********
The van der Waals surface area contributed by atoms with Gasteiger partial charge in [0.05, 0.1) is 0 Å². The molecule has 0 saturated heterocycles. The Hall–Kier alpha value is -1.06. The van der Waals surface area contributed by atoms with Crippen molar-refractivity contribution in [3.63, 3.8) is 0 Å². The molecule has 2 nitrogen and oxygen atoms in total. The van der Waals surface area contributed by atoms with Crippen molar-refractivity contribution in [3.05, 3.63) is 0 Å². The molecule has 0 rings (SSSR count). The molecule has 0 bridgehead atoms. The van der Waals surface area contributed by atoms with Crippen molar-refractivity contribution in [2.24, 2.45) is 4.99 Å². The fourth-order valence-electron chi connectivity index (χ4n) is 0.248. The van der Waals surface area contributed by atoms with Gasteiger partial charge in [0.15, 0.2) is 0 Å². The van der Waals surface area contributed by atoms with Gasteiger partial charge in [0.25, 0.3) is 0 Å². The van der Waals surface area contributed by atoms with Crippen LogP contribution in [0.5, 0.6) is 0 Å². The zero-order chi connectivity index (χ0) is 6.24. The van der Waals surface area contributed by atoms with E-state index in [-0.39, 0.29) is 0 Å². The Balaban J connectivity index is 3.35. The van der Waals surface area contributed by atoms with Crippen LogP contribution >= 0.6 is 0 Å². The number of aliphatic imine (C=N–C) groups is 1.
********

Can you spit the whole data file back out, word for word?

The van der Waals surface area contributed by atoms with Gasteiger partial charge in [0.05, 0.1) is 0 Å². The molecule has 0 saturated heterocycles. The Hall–Kier alpha value is -1.06. The van der Waals surface area contributed by atoms with Crippen molar-refractivity contribution in [3.63, 3.8) is 0 Å². The molecule has 2 nitrogen and oxygen atoms in total. The van der Waals surface area contributed by atoms with Crippen molar-refractivity contribution in [3.05, 3.63) is 0 Å². The molecule has 0 rings (SSSR count). The molecule has 0 bridgehead atoms. The van der Waals surface area contributed by atoms with Crippen molar-refractivity contribution in [2.24, 2.45) is 4.99 Å². The fourth-order valence-electron chi connectivity index (χ4n) is 0.248. The van der Waals surface area contributed by atoms with Gasteiger partial charge in [0.15, 0.2) is 0 Å². The van der Waals surface area contributed by atoms with Gasteiger partial charge in [0.25, 0.3) is 0 Å². The van der Waals surface area contributed by atoms with Crippen LogP contribution in [0.5, 0.6) is 0 Å². The zero-order chi connectivity index (χ0) is 6.24. The van der Waals surface area contributed by atoms with E-state index in [-0.39, 0.29) is 0 Å². The Balaban J connectivity index is 3.35. The van der Waals surface area contributed by atoms with Crippen LogP contribution >= 0.6 is 0 Å². The number of aliphatic imine (C=N–C) groups is 1.